I’ll update soon with new pics. For now, use your imaginations!
Mountain Run Winery
One of the things I love about living in Culpeper is that all those DC area folks think this is an amazingly gorgeous area. They’re right, I’m just amused that they also seem to think this is the back side of beyond. It’s under two hours, people. Come on.
Anyhow, a lot of people want to come out here to get married in a beautiful setting. What’s more beautiful than one of Virginia’s farm wineries? The wonderful folks at Mountain Run Winery want to make their property something special for people getting married, and they hired us to design and install a patio and arbor for the ceremony site.
We created a two-tiered flagstone patio. The raised center portion, for the couple and their officiant, is set off with a medallion of irregular flagstone and a border of custom cut, curved flagstone slabs. The “wings”, where the wedding party stands, are a simple random-pattern flagstone. The arbor was custom designed and fabricated from cedar, and stained for a rich color.
I’m always proud of the detail that goes into our projects, both on the design end and on the install end (Juan is amazingly talented). Here you can see how clean the cuts and the patterning are, and how the small details have such big impact.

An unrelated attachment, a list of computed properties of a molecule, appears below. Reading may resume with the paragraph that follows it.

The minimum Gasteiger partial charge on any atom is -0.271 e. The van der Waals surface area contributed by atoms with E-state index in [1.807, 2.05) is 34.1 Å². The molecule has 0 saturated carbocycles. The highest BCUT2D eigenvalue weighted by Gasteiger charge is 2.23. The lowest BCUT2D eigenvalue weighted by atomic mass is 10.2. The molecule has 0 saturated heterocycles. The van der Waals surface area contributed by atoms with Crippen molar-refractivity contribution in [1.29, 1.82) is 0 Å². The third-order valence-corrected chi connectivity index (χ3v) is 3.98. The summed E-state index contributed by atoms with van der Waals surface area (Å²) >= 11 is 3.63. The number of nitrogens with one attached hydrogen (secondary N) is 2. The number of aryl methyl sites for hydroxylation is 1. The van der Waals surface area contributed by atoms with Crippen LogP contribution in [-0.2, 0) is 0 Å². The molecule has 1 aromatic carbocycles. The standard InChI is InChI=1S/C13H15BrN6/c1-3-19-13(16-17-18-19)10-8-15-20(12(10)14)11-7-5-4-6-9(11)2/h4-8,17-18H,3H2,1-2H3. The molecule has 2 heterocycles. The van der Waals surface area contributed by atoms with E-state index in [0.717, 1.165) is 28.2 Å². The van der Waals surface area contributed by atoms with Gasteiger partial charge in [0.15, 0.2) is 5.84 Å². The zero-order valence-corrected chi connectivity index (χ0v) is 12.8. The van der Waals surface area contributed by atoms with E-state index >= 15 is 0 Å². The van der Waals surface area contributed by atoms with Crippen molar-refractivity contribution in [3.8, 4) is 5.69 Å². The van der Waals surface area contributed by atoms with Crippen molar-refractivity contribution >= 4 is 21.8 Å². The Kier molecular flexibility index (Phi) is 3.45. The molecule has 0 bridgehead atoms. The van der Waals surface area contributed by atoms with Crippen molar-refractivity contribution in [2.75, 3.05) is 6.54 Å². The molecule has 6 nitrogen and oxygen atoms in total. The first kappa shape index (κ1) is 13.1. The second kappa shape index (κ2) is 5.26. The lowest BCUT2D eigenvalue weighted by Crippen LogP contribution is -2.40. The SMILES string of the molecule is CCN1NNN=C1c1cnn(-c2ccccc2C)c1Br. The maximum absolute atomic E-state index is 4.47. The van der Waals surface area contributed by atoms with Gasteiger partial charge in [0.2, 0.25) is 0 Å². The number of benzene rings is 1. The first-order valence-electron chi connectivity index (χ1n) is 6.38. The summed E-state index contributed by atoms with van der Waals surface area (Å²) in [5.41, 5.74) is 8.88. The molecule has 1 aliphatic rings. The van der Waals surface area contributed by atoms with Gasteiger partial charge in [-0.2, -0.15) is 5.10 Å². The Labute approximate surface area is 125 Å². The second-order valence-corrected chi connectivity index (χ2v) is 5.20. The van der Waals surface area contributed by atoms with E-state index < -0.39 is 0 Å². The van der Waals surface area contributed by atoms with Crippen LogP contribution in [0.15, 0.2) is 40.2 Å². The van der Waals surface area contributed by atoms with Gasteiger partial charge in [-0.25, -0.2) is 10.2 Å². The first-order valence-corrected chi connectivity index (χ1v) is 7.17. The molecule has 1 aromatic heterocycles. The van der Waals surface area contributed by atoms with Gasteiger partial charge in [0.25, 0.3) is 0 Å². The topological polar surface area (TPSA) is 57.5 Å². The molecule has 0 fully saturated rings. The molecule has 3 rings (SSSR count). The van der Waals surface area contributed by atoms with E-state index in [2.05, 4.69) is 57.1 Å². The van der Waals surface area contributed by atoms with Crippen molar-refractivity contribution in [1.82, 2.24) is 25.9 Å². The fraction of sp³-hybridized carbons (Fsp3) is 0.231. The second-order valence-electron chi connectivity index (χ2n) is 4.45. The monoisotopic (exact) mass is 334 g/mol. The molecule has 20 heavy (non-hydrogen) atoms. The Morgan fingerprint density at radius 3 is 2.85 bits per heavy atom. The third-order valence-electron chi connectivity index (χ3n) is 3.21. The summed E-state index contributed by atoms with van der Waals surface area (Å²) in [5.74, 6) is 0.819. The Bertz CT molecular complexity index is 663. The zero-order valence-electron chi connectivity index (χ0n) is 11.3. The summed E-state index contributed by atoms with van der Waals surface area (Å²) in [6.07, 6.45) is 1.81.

Old House Vineyards
We’ve done a lot of work for Old House Vineyards and the owners for pretty much the entire time I’ve been in business. The place looks amazing, but the down side is that some rude people act like this private farm winery is now a public park. Can you imagine having to chase random people off your property because they brazenly decided to bring a cooler of beer and a picnic dinner after your business closes for the day? People are… special.
To combat this we’re installing a gate. Because this is such a big property and we’ve done some pretty spectacular Culpeper landscape projects in the past, though, it was never going to be “just” a gate. Massive walls flank the driveway and provide a means of concealing the functional-yet-boring gate while the winery is open for business, and columns visually extend the whole affair to give it more scale and oomph.
Two details (we like the details here, have you noticed?) make this gate special. First, the stone. You may notice that it looks different from most wall stones or veneers. There’s good reason for that. Rather than use a veneer stone or even a stone that’s split for use as a wall stone, I selected a regular, thick Pennsylvania fieldstone. Each of the 17 (!) pallets contained a full range of stones, from small to large and rounded to angular. Juan was cursing me out at first, but he quickly figured out how to make the stone sing. I chose this for my stone because Old House Vineyards sits on an old farm property. I grew up around old farm walls in New England, and I wanted a similar feel.
The other detail was incorporating elements of the property’s current uses into the walls themselves. In the first photo, if you look behind Bonnie the Amazing Landscape Dawg, you’ll see that we integrated a French oak wine barrel into the stonework. Because there’s also a distillery on property, we decided to work a copper pot still into the stonework on the other side of the driveway.
Still to come are the finished column caps, gate, fence panels, signage, plantings, and lighting. But it’s coming along!
Like what you see? Let’s talk!